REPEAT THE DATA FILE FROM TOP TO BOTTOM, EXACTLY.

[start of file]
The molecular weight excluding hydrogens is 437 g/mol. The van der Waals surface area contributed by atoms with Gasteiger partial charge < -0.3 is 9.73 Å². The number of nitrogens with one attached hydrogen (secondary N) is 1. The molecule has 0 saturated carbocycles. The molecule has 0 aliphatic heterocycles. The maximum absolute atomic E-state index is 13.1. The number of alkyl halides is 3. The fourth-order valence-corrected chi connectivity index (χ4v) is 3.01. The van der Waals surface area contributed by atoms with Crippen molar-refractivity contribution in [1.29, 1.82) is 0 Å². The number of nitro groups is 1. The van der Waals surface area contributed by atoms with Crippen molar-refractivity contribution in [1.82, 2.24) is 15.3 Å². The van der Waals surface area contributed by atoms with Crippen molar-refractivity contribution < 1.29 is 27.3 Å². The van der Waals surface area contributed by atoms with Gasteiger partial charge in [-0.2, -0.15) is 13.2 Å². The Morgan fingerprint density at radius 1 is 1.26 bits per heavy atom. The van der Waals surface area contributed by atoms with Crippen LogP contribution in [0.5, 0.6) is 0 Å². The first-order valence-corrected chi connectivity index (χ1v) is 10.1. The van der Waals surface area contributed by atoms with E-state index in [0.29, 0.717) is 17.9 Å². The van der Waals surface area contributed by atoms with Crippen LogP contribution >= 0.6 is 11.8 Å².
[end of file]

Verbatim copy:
The molecular weight excluding hydrogens is 437 g/mol. The van der Waals surface area contributed by atoms with Gasteiger partial charge < -0.3 is 9.73 Å². The number of nitrogens with one attached hydrogen (secondary N) is 1. The molecule has 0 saturated carbocycles. The molecule has 0 aliphatic heterocycles. The maximum absolute atomic E-state index is 13.1. The number of alkyl halides is 3. The fourth-order valence-corrected chi connectivity index (χ4v) is 3.01. The van der Waals surface area contributed by atoms with Crippen molar-refractivity contribution in [1.29, 1.82) is 0 Å². The number of nitro groups is 1. The van der Waals surface area contributed by atoms with Crippen molar-refractivity contribution in [1.82, 2.24) is 15.3 Å². The van der Waals surface area contributed by atoms with Crippen molar-refractivity contribution < 1.29 is 27.3 Å². The van der Waals surface area contributed by atoms with Gasteiger partial charge in [-0.2, -0.15) is 13.2 Å². The Morgan fingerprint density at radius 1 is 1.26 bits per heavy atom. The van der Waals surface area contributed by atoms with Crippen LogP contribution in [0.5, 0.6) is 0 Å². The first-order valence-corrected chi connectivity index (χ1v) is 10.1. The van der Waals surface area contributed by atoms with E-state index in [0.29, 0.717) is 17.9 Å². The van der Waals surface area contributed by atoms with Crippen LogP contribution >= 0.6 is 11.8 Å².